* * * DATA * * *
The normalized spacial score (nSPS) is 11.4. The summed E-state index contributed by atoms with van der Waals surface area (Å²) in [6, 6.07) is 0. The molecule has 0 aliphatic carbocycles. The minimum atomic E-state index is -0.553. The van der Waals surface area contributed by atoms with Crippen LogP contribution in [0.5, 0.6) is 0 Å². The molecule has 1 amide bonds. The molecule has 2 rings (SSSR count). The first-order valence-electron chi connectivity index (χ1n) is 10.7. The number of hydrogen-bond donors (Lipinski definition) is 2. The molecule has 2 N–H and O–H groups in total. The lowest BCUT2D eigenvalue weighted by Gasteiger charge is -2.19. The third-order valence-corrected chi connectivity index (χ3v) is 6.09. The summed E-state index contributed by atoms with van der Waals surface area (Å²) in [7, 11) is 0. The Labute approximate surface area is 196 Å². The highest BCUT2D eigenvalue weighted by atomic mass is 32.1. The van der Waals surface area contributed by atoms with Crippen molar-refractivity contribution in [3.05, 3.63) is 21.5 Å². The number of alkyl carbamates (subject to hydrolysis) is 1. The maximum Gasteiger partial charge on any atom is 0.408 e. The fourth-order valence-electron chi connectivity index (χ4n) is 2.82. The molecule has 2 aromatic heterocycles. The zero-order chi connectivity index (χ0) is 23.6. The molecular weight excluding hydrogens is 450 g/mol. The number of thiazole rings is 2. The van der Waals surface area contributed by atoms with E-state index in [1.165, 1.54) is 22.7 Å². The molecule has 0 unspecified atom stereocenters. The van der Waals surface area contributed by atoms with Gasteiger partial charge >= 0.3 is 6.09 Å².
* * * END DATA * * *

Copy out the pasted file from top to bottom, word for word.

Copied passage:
The normalized spacial score (nSPS) is 11.4. The summed E-state index contributed by atoms with van der Waals surface area (Å²) in [6, 6.07) is 0. The molecule has 0 aliphatic carbocycles. The minimum atomic E-state index is -0.553. The van der Waals surface area contributed by atoms with Crippen LogP contribution in [0.5, 0.6) is 0 Å². The molecule has 1 amide bonds. The molecule has 2 rings (SSSR count). The first-order valence-electron chi connectivity index (χ1n) is 10.7. The number of hydrogen-bond donors (Lipinski definition) is 2. The molecule has 2 N–H and O–H groups in total. The lowest BCUT2D eigenvalue weighted by Gasteiger charge is -2.19. The third-order valence-corrected chi connectivity index (χ3v) is 6.09. The summed E-state index contributed by atoms with van der Waals surface area (Å²) in [7, 11) is 0. The Labute approximate surface area is 196 Å². The highest BCUT2D eigenvalue weighted by atomic mass is 32.1. The van der Waals surface area contributed by atoms with Crippen molar-refractivity contribution in [3.05, 3.63) is 21.5 Å². The number of alkyl carbamates (subject to hydrolysis) is 1. The maximum Gasteiger partial charge on any atom is 0.408 e. The fourth-order valence-electron chi connectivity index (χ4n) is 2.82. The molecule has 2 aromatic heterocycles. The zero-order chi connectivity index (χ0) is 23.6. The molecular weight excluding hydrogens is 450 g/mol. The number of thiazole rings is 2. The van der Waals surface area contributed by atoms with E-state index in [1.165, 1.54) is 22.7 Å². The molecule has 0 unspecified atom stereocenters. The van der Waals surface area contributed by atoms with Gasteiger partial charge >= 0.3 is 6.09 Å².